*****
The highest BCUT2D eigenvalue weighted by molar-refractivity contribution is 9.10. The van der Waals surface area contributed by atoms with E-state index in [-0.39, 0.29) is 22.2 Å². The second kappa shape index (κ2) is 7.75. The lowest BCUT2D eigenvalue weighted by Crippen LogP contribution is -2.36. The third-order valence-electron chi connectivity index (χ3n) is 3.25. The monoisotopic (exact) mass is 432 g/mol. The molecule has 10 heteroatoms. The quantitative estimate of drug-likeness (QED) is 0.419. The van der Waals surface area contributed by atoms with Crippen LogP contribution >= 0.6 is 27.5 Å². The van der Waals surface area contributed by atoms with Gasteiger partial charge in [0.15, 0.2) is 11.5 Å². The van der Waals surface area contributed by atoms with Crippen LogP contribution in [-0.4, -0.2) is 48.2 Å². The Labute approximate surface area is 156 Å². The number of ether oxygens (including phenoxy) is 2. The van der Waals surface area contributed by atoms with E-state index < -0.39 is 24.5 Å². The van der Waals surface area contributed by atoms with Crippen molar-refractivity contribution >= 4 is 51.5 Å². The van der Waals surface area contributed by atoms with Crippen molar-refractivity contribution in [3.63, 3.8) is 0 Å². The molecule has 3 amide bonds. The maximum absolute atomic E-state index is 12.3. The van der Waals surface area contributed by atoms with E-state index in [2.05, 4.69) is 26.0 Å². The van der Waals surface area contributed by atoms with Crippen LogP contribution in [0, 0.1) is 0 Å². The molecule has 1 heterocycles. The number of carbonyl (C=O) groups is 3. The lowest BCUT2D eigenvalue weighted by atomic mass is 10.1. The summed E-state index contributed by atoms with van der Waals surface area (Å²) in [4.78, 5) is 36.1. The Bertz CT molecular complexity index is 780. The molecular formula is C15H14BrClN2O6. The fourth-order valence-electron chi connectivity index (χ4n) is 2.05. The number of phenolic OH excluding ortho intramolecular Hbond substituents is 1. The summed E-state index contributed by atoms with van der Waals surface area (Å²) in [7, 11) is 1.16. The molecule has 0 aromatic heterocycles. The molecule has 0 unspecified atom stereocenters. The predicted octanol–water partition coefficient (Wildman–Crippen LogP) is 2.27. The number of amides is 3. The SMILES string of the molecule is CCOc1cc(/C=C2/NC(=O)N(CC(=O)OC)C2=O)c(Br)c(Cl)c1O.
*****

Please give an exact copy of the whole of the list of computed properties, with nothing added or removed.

The highest BCUT2D eigenvalue weighted by molar-refractivity contribution is 9.10. The van der Waals surface area contributed by atoms with E-state index in [-0.39, 0.29) is 22.2 Å². The second kappa shape index (κ2) is 7.75. The lowest BCUT2D eigenvalue weighted by Crippen LogP contribution is -2.36. The third-order valence-electron chi connectivity index (χ3n) is 3.25. The monoisotopic (exact) mass is 432 g/mol. The molecule has 10 heteroatoms. The quantitative estimate of drug-likeness (QED) is 0.419. The van der Waals surface area contributed by atoms with Crippen LogP contribution >= 0.6 is 27.5 Å². The van der Waals surface area contributed by atoms with Gasteiger partial charge in [0.15, 0.2) is 11.5 Å². The van der Waals surface area contributed by atoms with Crippen LogP contribution in [-0.4, -0.2) is 48.2 Å². The Labute approximate surface area is 156 Å². The number of ether oxygens (including phenoxy) is 2. The van der Waals surface area contributed by atoms with E-state index < -0.39 is 24.5 Å². The van der Waals surface area contributed by atoms with Crippen molar-refractivity contribution >= 4 is 51.5 Å². The van der Waals surface area contributed by atoms with Crippen molar-refractivity contribution in [3.63, 3.8) is 0 Å². The molecule has 3 amide bonds. The maximum absolute atomic E-state index is 12.3. The van der Waals surface area contributed by atoms with E-state index in [2.05, 4.69) is 26.0 Å². The van der Waals surface area contributed by atoms with Crippen LogP contribution in [0, 0.1) is 0 Å². The molecule has 1 heterocycles. The number of carbonyl (C=O) groups is 3. The lowest BCUT2D eigenvalue weighted by atomic mass is 10.1. The summed E-state index contributed by atoms with van der Waals surface area (Å²) in [4.78, 5) is 36.1. The Bertz CT molecular complexity index is 780. The molecular formula is C15H14BrClN2O6. The fourth-order valence-electron chi connectivity index (χ4n) is 2.05. The number of phenolic OH excluding ortho intramolecular Hbond substituents is 1. The summed E-state index contributed by atoms with van der Waals surface area (Å²) in [7, 11) is 1.16. The molecule has 0 aromatic heterocycles. The molecule has 0 unspecified atom stereocenters. The predicted octanol–water partition coefficient (Wildman–Crippen LogP) is 2.27. The number of amides is 3. The SMILES string of the molecule is CCOc1cc(/C=C2/NC(=O)N(CC(=O)OC)C2=O)c(Br)c(Cl)c1O.